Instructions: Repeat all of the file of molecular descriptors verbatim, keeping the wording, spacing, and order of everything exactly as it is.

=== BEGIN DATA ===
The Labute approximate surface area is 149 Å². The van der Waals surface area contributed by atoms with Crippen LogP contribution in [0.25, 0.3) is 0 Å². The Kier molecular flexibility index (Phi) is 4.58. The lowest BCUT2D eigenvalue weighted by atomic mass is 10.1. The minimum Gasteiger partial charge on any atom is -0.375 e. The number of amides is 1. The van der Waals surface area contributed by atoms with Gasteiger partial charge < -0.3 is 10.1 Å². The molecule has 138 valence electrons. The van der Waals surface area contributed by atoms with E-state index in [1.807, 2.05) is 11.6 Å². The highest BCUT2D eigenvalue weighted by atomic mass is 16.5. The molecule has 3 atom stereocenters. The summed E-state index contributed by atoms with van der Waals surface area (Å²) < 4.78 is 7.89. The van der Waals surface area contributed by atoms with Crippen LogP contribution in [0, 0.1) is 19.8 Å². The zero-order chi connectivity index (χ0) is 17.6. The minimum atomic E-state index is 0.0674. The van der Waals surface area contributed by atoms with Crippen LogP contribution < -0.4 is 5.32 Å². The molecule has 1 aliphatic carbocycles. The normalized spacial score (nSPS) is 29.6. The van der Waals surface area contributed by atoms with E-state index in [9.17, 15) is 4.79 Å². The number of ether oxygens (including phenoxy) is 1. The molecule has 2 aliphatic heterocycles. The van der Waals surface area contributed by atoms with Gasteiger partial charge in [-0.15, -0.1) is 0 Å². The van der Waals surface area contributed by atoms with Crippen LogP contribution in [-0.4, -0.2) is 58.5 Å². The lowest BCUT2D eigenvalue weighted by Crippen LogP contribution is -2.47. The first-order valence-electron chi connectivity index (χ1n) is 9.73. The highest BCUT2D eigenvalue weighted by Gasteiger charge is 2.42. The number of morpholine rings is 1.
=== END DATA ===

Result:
The Labute approximate surface area is 149 Å². The van der Waals surface area contributed by atoms with Crippen LogP contribution in [0.25, 0.3) is 0 Å². The Kier molecular flexibility index (Phi) is 4.58. The lowest BCUT2D eigenvalue weighted by atomic mass is 10.1. The minimum Gasteiger partial charge on any atom is -0.375 e. The number of amides is 1. The van der Waals surface area contributed by atoms with Gasteiger partial charge < -0.3 is 10.1 Å². The molecule has 138 valence electrons. The van der Waals surface area contributed by atoms with E-state index in [1.807, 2.05) is 11.6 Å². The highest BCUT2D eigenvalue weighted by atomic mass is 16.5. The molecule has 3 atom stereocenters. The summed E-state index contributed by atoms with van der Waals surface area (Å²) < 4.78 is 7.89. The van der Waals surface area contributed by atoms with Crippen LogP contribution in [0, 0.1) is 19.8 Å². The zero-order chi connectivity index (χ0) is 17.6. The minimum atomic E-state index is 0.0674. The van der Waals surface area contributed by atoms with Crippen LogP contribution < -0.4 is 5.32 Å². The molecule has 1 aliphatic carbocycles. The normalized spacial score (nSPS) is 29.6. The van der Waals surface area contributed by atoms with E-state index in [9.17, 15) is 4.79 Å². The number of ether oxygens (including phenoxy) is 1. The molecule has 2 aliphatic heterocycles. The van der Waals surface area contributed by atoms with Gasteiger partial charge in [-0.15, -0.1) is 0 Å². The van der Waals surface area contributed by atoms with Crippen LogP contribution in [-0.4, -0.2) is 58.5 Å². The lowest BCUT2D eigenvalue weighted by Crippen LogP contribution is -2.47. The first-order valence-electron chi connectivity index (χ1n) is 9.73. The highest BCUT2D eigenvalue weighted by Gasteiger charge is 2.42. The number of morpholine rings is 1.